The theme for this week’s reflection is assessed.
I choose this theme because my assignment from Week 2 was returned and also because I sat my final exam for this course (1 unit of learning down 7 to go :)). While I did well in the assignment, the exam was a bit of a nightmare.
So what happened?
Well firstly I didn’t finish. During my undergraduate degree I’d grown accustomed to writing 3-4 longer essays over the space of three hours rather than 6 smaller ones in the same amount of time. Consequently I spent way too much time on first answer and felt rushed to get the other 5 answers finished.
I also hadn’t made proper accommodations for my non-sequential writing style. Normally this isn’t a problem, but sitting an exam pretty much forces you to write sequentially as you are under the pressure of time and writing on paper.
My current writing style relies on being able to go back to ideas at a later time and being able to move text around to accommodate new ideas, which is easy to do when using a word processor, but not so simple when you are writing on a booklet.
Also the supervisor wouldn’t let me have extra booklets until I had already used up my first booklet (he seemed rather incredulous that I would need the extra paper). Because my writing is big and I double space my work, I ended up needing four extra booklets. I also realized there is another thing I hate about exams: being forced to stop mid-thought and wait for someone to bring more paper because my writing doesn’t fit the ‘norm.’
The lack of extra paper put me into a spin. The question sheet wasn’t big enough to accommodate mind maps. Consequently I was without one of the strategies I use to manage my learning disability.
And ouch, ouch, ouch my writing hand was in excruciating pain for hours after the event. I do feel sorry for whoever has the job of grading my exam because the drunken chicken my handwriting had once been compared to was definitely on the booze by the end of the test.
So what are some lessons I learned from the week?
Old learning habits die hard
If I were to dig out my old school reports right now, there would be ample mention made of my penchant for letting careless errors turn excellent work into merely good work. I know I need to spend more time polishing up my finished product, yet I still didn’t do it. But I had another stark reminder that the ideas to put me into the excellent category were all there, but a lack of concentrated effort at the end of the writing process ended up costing me marks.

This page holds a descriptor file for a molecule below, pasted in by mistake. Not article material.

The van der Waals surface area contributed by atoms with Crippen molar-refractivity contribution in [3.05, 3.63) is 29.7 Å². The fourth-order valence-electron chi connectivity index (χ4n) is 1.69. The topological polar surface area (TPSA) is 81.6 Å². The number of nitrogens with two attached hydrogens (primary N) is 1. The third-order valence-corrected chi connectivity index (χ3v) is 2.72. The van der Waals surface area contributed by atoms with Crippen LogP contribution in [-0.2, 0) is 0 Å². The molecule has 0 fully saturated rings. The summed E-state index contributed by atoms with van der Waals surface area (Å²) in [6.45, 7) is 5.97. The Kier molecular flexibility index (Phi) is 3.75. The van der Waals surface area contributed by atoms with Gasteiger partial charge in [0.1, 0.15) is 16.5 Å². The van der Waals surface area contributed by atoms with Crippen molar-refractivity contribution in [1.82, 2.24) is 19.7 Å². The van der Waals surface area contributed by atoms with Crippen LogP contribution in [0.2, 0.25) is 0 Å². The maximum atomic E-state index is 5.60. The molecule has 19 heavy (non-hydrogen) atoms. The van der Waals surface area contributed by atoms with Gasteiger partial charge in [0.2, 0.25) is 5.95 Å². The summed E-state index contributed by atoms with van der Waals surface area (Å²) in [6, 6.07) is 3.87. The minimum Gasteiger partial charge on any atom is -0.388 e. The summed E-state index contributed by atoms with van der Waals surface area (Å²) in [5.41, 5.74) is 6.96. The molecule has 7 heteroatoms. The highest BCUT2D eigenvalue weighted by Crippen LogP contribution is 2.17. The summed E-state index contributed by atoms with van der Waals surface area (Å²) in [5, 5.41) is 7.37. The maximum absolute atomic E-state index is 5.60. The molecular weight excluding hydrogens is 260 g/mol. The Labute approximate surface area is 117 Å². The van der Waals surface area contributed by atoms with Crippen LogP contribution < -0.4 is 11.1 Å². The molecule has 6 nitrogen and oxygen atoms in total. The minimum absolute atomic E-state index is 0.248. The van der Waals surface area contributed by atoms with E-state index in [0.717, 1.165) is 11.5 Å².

Manage my time better
Time management was probably my biggest problem in the exam. While I understood, that there were six questions to do and had allotted myself a certain amount of time to do each question. It took me far too long to get the ideas of the first essay onto paper. In retrospect I should have read through the entire paper to identify easier questions to answer first to get my confidence up rather than starting with the first question just because it was first question (Any surprise that I am a low-need achiever?).
Find ways to manage inconveniences
I could have used the back of the readings we were permitted to bring into the exam, rather than trying to fit my mind maps into the margins of the question sheet. But I still don’t understand why I couldn’t just have an extra booklet at the start of the exam.
Practice writing ideas in sequence
I hadn’t sat a written exam in nearly 10 years. As a consequence, I am completely out of practice at writing essays in any kind of logical sequence (in fact I just wrote a sentence in the third paragraph before jumping down here to write this learning point and am now about to jump down two paragraphs because I have an idea I want to expand on). However I will need master this style of writing in order to improve my performance in exams.
But perhaps the most useful outcome of sitting the exam is that is has forced me to reflect on how I would assess student learning in the classroom. So often we become reliant on doing things a certain way because that is the way things have always been done.
Formal exams and tests are popular methods of assessment because they are seen as reliable, ie. we would expect similar results on re-sit across a similar cohort of students. They are also perceived as being fair because markers aren’t swayed by extraneous considerations, such as teacher favouritism.
However there is also a question of validity, ie does the test to measure what it seeks to measure. If the purpose of the exam was to see how fast and neatly I can write, then I probably failed. However if the purpose was to gauge my understanding of educational theory, then I am not sure how valid that assessment was because the medium used gives a fuzzy picture of my knowledge.
Which brings up two implications for using an evidence-based approach to teaching. Firstly how many students in our school system are seen to be under-achieving because the assessment used does not accurately gauge their learning? While there are other students like me that struggle with writing, some children struggle with reading instructions. Moreover an EAL learner may have a brilliant maths capabilities but struggle to conceptualize a word problem.
Secondly what effect will this have on future teaching? If I were to use the results of my exam to inform future teaching in the classroom, then my teaching would likely not be particularly effective. I would probably be pitching my lessons at a level too low for the learner to find useful.
How do we accurately gauge student’s learning? Should all students be assessed the same way?